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On the management of scorpion stings
  2. A B ALEX
  1. Department of Physiology
  2. Institute of Medical Sciences
  3. Banaras Hindu University
  4. Varanasi-221005, India
  5. email:

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Editor,—We read with great interest Karnad's paper,1 and also the responses in the correspondence columns2 concerning the same article. We have the following points to make based on our 12 years' experience of scorpion envenomation in experimental animals.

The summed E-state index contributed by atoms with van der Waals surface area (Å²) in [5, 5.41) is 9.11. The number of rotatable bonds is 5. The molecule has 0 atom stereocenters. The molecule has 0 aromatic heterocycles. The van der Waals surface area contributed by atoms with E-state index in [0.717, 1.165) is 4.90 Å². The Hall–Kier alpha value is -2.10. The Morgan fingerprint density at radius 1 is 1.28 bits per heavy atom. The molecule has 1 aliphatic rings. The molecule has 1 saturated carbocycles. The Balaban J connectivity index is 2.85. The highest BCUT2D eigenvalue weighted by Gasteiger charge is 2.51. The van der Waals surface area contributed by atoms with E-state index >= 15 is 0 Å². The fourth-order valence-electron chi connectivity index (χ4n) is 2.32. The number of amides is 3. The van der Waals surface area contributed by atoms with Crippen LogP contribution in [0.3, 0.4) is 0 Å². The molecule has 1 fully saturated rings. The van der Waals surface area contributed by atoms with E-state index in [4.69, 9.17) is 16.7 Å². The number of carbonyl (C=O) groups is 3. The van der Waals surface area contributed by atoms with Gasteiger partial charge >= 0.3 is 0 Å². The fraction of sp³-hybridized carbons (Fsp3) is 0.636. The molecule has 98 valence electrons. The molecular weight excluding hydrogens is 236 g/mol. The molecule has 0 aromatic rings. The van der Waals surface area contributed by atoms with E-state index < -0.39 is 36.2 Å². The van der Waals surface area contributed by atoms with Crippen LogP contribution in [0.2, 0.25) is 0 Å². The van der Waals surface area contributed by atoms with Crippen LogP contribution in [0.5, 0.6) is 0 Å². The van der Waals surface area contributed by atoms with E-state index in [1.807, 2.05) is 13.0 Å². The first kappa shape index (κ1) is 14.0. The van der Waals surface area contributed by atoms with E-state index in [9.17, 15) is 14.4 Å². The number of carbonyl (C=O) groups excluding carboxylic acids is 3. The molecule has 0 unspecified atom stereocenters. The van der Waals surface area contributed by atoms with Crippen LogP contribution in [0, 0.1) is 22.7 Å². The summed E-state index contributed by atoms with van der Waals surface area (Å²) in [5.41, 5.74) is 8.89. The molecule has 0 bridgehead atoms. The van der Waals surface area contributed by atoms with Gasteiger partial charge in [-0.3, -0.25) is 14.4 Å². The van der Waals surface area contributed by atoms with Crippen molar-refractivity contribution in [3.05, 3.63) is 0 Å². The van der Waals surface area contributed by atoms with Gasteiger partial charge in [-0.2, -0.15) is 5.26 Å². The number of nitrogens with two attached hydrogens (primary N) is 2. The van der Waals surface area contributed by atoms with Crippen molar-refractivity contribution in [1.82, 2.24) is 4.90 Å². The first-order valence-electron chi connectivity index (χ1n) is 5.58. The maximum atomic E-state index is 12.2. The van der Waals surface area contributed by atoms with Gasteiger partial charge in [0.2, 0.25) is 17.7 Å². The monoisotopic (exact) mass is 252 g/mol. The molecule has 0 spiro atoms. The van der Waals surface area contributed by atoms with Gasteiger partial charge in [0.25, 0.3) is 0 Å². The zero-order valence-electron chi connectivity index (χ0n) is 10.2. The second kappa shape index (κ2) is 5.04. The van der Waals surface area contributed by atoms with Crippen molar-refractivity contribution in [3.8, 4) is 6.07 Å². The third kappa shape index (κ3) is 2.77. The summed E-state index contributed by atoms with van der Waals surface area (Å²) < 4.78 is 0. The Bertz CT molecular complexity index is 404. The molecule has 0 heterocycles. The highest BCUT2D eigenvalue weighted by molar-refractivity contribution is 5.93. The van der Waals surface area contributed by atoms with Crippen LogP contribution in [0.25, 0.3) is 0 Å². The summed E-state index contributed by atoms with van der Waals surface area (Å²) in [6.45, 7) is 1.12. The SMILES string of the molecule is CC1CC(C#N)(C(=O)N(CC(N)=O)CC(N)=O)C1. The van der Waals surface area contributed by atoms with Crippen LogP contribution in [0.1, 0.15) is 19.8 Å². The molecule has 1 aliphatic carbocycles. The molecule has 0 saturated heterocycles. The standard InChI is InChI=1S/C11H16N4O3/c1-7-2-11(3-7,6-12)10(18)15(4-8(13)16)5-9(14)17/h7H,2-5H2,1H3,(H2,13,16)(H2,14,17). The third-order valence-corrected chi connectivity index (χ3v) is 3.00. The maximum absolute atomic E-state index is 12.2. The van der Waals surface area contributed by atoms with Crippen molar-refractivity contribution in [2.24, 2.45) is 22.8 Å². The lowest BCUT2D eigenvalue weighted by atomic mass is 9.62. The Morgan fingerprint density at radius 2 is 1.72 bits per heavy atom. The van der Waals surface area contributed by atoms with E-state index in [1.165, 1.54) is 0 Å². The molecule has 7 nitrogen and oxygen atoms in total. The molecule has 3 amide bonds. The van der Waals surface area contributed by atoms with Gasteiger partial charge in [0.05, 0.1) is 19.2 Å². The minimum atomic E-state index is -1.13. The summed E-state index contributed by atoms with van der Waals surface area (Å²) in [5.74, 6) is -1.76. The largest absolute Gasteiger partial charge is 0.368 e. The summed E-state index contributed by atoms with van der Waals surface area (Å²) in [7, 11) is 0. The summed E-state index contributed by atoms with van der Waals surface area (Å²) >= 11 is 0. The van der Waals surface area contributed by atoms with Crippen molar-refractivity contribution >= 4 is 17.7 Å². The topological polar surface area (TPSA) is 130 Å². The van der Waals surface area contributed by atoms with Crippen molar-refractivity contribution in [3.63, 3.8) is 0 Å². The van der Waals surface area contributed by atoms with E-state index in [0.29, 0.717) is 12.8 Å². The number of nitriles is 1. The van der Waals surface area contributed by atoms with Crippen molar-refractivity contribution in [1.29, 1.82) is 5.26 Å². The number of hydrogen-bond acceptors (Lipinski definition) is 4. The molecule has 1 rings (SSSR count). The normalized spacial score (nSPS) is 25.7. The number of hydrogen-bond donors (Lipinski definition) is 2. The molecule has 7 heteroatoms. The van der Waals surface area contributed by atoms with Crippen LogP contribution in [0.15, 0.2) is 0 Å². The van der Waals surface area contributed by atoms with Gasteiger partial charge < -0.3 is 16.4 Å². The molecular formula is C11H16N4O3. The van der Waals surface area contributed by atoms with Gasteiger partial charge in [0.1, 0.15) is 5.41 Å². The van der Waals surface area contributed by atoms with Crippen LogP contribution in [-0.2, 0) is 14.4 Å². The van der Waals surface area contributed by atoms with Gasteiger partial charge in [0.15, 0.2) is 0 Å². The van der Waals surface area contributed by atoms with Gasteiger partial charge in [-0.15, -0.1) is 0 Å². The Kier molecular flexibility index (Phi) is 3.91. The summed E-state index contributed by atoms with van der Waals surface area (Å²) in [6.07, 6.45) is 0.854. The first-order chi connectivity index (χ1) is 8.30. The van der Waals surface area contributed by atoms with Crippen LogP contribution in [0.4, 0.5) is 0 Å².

According to Karnad's study,1 scorpion envenomed patients exhibited haemodynamic changes in terms of right or left ventricular failure. However, our results with experimental animals have shown two stages of envenomation—namely, a stage of immediate respiratory failure and a delayed stage of circulatory failure.3Respiratory failure occurred within two to three minutes in all 10 of the animals we studied. Nearly 40% of them died within five minutes; the remaining 60% recovered from the initial respiratory arrest and survived for a further two to three hours. In this 60%, however, respiration never returned to normal, and it was associated with ischaemia-like ECG patterns. At the same time, the mean arterial pressure gradually decreased until it dropped abruptly along with respiratory arrest. Eventually, ventricular fibrillation occurred resulting in the animal's death. The initial stage appears to be mediated by the neuronal components, as reported elsewhere.4 The circulatory failure may be due to increased kinins decreasing the blood pressure, or to irreversible shock syndrome associated with multiorgan failure, or myocardial ischaemia leading to ventricular failure. At this stage, we have observed increased secretions (lacrimation, salivation, and tracheal secretion), passing of urine …

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